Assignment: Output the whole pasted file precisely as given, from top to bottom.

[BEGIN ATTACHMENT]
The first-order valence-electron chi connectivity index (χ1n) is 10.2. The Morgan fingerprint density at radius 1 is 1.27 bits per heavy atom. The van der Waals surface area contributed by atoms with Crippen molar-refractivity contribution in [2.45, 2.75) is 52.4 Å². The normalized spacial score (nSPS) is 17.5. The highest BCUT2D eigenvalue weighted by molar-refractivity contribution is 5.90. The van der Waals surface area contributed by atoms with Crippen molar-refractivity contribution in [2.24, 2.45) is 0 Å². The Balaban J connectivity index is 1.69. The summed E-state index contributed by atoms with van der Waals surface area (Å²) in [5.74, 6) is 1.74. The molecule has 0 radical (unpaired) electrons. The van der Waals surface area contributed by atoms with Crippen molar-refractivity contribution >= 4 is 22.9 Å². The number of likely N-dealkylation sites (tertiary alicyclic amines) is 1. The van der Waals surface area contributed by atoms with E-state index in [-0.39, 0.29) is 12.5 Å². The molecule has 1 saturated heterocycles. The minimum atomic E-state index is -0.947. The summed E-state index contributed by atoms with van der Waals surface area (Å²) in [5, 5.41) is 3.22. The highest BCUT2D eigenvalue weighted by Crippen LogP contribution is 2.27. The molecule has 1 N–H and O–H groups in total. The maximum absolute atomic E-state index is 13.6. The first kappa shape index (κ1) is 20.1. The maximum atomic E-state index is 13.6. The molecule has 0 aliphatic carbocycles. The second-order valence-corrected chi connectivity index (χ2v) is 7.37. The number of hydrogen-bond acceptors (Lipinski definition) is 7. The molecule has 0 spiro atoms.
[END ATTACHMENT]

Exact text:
The first-order valence-electron chi connectivity index (χ1n) is 10.2. The Morgan fingerprint density at radius 1 is 1.27 bits per heavy atom. The van der Waals surface area contributed by atoms with Crippen molar-refractivity contribution in [2.45, 2.75) is 52.4 Å². The normalized spacial score (nSPS) is 17.5. The highest BCUT2D eigenvalue weighted by molar-refractivity contribution is 5.90. The van der Waals surface area contributed by atoms with Crippen molar-refractivity contribution in [2.24, 2.45) is 0 Å². The Balaban J connectivity index is 1.69. The summed E-state index contributed by atoms with van der Waals surface area (Å²) in [5.74, 6) is 1.74. The molecule has 0 radical (unpaired) electrons. The van der Waals surface area contributed by atoms with Crippen molar-refractivity contribution >= 4 is 22.9 Å². The number of likely N-dealkylation sites (tertiary alicyclic amines) is 1. The van der Waals surface area contributed by atoms with E-state index in [-0.39, 0.29) is 12.5 Å². The molecule has 1 saturated heterocycles. The minimum atomic E-state index is -0.947. The summed E-state index contributed by atoms with van der Waals surface area (Å²) in [5, 5.41) is 3.22. The highest BCUT2D eigenvalue weighted by Crippen LogP contribution is 2.27. The molecule has 1 N–H and O–H groups in total. The maximum absolute atomic E-state index is 13.6. The first kappa shape index (κ1) is 20.1. The maximum atomic E-state index is 13.6. The molecule has 0 aliphatic carbocycles. The second-order valence-corrected chi connectivity index (χ2v) is 7.37. The number of hydrogen-bond acceptors (Lipinski definition) is 7. The molecule has 0 spiro atoms.